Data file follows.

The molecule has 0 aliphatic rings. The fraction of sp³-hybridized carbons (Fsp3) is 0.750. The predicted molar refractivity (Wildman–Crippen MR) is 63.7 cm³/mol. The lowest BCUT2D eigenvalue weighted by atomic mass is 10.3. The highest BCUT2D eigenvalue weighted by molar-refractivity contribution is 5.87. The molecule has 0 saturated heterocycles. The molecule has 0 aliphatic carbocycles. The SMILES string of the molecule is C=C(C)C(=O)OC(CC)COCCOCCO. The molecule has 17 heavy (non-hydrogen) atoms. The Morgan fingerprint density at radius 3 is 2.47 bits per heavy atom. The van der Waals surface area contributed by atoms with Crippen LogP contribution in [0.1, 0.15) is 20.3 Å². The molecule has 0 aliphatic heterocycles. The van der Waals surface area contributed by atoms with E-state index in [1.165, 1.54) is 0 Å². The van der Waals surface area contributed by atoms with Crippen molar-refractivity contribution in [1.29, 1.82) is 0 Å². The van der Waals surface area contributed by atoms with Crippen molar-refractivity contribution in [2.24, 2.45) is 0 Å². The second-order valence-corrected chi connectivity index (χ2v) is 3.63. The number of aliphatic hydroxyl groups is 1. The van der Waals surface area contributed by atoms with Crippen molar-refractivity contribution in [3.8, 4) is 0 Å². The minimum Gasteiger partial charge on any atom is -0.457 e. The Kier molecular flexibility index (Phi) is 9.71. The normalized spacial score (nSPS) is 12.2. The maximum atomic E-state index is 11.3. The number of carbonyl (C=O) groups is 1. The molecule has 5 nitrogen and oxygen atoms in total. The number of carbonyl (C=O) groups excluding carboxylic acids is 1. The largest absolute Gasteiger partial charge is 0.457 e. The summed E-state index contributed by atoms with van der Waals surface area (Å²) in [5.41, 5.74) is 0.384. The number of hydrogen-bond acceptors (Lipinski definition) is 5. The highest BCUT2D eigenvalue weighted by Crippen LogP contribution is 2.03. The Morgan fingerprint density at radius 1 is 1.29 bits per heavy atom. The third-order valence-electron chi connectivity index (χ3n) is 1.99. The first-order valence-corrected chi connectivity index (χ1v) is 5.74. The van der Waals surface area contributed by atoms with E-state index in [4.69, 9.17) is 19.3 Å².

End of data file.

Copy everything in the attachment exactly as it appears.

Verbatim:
The molecule has 0 aliphatic rings. The fraction of sp³-hybridized carbons (Fsp3) is 0.750. The predicted molar refractivity (Wildman–Crippen MR) is 63.7 cm³/mol. The lowest BCUT2D eigenvalue weighted by atomic mass is 10.3. The highest BCUT2D eigenvalue weighted by molar-refractivity contribution is 5.87. The molecule has 0 saturated heterocycles. The molecule has 0 aliphatic carbocycles. The SMILES string of the molecule is C=C(C)C(=O)OC(CC)COCCOCCO. The molecule has 17 heavy (non-hydrogen) atoms. The Morgan fingerprint density at radius 3 is 2.47 bits per heavy atom. The van der Waals surface area contributed by atoms with Crippen LogP contribution in [0.1, 0.15) is 20.3 Å². The molecule has 0 aliphatic heterocycles. The van der Waals surface area contributed by atoms with E-state index in [1.165, 1.54) is 0 Å². The van der Waals surface area contributed by atoms with Crippen molar-refractivity contribution in [1.29, 1.82) is 0 Å². The van der Waals surface area contributed by atoms with Crippen molar-refractivity contribution in [2.24, 2.45) is 0 Å². The second-order valence-corrected chi connectivity index (χ2v) is 3.63. The number of aliphatic hydroxyl groups is 1. The van der Waals surface area contributed by atoms with Crippen molar-refractivity contribution in [3.8, 4) is 0 Å². The minimum Gasteiger partial charge on any atom is -0.457 e. The Kier molecular flexibility index (Phi) is 9.71. The normalized spacial score (nSPS) is 12.2. The maximum atomic E-state index is 11.3. The number of carbonyl (C=O) groups is 1. The molecule has 5 nitrogen and oxygen atoms in total. The number of carbonyl (C=O) groups excluding carboxylic acids is 1. The largest absolute Gasteiger partial charge is 0.457 e. The summed E-state index contributed by atoms with van der Waals surface area (Å²) in [5.41, 5.74) is 0.384. The number of hydrogen-bond acceptors (Lipinski definition) is 5. The highest BCUT2D eigenvalue weighted by Crippen LogP contribution is 2.03. The Morgan fingerprint density at radius 1 is 1.29 bits per heavy atom. The third-order valence-electron chi connectivity index (χ3n) is 1.99. The first-order valence-corrected chi connectivity index (χ1v) is 5.74. The van der Waals surface area contributed by atoms with E-state index in [4.69, 9.17) is 19.3 Å².